New EU-US Safe Harbour Agreement

Michael Decicco and Eryn Fanjoy

On February 2, 2016, the European Commission announced that it reached a deal to replace the EU-US Safe Harbour framework that was declared invalid last year by the Court of Justice of the European Union (CJEU).  Referred to as the “EU-US Privacy Shield”, the new framework should provide businesses with guidance for the safe transfer of personal information of citizens of the European Union (EU) to the United States. 

Background

The CJEU declared the old Safe Harbour framework invalid on October 6, 2015.  Under the EU Data Protection Directive, the personal information of EU citizens can only be transferred from the EU to countries with adequate data protection standards. The old Safe Harbour agreement, negotiated between the European Commission and the United States Department of Commerce, was one of a number of mechanisms available to EU businesses to ensure there was an adequate level of protection when transferring personal data of EU citizens to the United States. One of the CJEU’s primary concerns with the old framework was the massive and indiscriminate surveillance of personal information of EU citizens in the United States, which was viewed as incompatible with the “fundamental rights” of EU citizens.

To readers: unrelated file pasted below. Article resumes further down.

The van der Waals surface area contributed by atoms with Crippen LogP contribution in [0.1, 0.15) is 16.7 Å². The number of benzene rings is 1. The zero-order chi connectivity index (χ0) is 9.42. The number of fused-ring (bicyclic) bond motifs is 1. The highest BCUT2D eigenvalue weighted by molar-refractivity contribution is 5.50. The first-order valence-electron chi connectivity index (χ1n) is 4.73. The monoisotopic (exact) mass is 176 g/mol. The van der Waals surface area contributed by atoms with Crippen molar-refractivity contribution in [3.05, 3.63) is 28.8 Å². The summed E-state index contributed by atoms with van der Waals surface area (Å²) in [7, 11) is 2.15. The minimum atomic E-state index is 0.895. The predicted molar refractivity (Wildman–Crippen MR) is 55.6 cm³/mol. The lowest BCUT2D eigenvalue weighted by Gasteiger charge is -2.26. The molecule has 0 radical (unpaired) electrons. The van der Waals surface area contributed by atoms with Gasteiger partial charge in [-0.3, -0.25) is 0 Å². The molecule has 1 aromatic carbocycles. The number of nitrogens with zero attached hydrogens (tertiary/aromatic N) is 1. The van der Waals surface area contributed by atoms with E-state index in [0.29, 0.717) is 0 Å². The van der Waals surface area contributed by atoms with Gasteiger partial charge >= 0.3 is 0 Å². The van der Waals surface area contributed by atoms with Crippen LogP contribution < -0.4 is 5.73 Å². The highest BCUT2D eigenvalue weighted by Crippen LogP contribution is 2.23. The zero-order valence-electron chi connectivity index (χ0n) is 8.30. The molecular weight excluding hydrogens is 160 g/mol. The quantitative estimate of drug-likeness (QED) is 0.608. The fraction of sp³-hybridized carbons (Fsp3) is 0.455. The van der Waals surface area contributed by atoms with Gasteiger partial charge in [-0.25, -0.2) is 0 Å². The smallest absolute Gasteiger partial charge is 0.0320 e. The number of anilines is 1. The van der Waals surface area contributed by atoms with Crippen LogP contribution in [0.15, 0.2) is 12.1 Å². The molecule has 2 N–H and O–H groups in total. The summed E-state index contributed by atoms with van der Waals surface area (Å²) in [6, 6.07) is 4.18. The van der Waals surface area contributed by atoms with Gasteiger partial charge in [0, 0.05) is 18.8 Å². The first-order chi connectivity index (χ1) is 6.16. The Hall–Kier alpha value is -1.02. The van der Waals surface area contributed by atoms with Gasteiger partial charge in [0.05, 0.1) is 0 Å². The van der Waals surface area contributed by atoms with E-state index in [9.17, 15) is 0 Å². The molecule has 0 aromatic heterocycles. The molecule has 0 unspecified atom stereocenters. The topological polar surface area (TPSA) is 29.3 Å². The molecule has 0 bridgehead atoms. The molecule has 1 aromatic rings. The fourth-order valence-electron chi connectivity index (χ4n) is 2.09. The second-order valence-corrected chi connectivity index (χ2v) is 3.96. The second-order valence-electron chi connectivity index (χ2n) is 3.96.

Regulators provided a grace period ending January 31, 2016 for the negotiation of a new agreement, during which European Data Protection Agencies would not pursue penalties against businesses improperly transferring personal information of EU citizens from the EU to the United States.

Features of the New Framework